Programme Delivery, Event Planning and Office Management

The Brilliant Club runs over 50 events a year in Universities, corporate headquarters and conference centres. An intern might expect to be heavily involved in the preparation and delivery of these events – anything from designing the programme, to liaising with university departments about the agenda that they want emphasised on the day. Furthermore interns would be supporting the programme team to deliver the Brilliant Club programmes in schools and will have the opportunity to gain experience in managing a small cluster of schools. This would involve building relationships with teachers and PhD tutors and managing the logistics of the programmes.

In addition, interns can expect to gain experience of working in an office environment and all that this entails – including stock management, purchasing, document design and branding. Interns would be expected to take part in a normal calendar of internal meetings, trips and events and become familiar with how small organisations structure and manage themselves.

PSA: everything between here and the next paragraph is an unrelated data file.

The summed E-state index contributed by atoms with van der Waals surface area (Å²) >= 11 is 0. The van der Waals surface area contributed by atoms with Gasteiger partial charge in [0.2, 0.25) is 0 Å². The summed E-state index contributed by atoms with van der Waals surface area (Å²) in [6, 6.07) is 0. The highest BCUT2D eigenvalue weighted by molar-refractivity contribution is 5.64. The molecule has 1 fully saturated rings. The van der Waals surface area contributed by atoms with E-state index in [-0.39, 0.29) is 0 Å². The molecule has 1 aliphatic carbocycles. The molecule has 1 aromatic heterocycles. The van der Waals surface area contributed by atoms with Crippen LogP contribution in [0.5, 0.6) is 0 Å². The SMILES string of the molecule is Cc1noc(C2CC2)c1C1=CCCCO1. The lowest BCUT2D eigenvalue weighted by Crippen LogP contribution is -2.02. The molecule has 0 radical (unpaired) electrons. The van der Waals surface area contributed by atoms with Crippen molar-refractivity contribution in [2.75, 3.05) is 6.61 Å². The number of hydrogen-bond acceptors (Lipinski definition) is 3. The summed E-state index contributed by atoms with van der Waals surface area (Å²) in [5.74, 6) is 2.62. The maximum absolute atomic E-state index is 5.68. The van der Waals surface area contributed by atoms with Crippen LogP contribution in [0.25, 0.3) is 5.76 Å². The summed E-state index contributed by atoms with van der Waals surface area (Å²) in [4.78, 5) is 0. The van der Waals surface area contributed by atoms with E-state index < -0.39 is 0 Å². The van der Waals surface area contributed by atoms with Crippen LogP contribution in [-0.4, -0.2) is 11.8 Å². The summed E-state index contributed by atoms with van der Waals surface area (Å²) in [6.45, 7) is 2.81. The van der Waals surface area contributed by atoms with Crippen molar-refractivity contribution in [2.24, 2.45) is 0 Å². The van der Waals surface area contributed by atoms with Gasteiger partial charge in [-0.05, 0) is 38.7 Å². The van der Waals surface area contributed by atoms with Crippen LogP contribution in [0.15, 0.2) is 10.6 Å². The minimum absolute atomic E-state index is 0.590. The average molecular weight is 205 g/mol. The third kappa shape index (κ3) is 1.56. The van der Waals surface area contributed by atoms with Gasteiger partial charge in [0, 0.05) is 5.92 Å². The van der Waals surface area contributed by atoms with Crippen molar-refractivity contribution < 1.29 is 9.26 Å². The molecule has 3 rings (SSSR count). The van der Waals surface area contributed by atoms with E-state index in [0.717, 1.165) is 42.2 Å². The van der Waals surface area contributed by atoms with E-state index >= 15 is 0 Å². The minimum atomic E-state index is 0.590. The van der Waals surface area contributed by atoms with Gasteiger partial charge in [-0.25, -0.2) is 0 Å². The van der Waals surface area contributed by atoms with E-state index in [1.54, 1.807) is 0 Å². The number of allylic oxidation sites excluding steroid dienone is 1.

Brighton Health and Wellbeing Centre

A medical practice that utilises complementary care to support its core health services. The centre is keen to host PhD students and is open to exploring any project that would be of mutual benefit to the student and the centre. There are a number of projects potentially available at this innovative centre that is working in a fast-moving field. See their website for an overview of the centre.


British Universities Film & Video Council (BUFVC)

The BUFVC is beneficiary of an extensive archive of film and video content. They work on archiving uncatalogued materials, digitising content and offering training in the use of film and video for teaching and training purposes. They have worked with PhD students on archiving and digitising projects and welcome proposals for projects that utilise their content. You can see examples of previous projects on their website and are welcome to arrange to visit their offices in central London to explore their archives and discuss potential projects with their team.


Glyndebourne

Glyndebourne, an independent opera house in Sussex, is happy to discuss a range of placement projects. Whether ‘front of house’ in the creation of content or contributing to shows or ‘back of house’ working with the team that manages the opera house. Students are invited to find out more about Glyndebourne and are happy to discuss potential placement opportunities that would be beneficial to the student and the organisation: Glyndebourne website.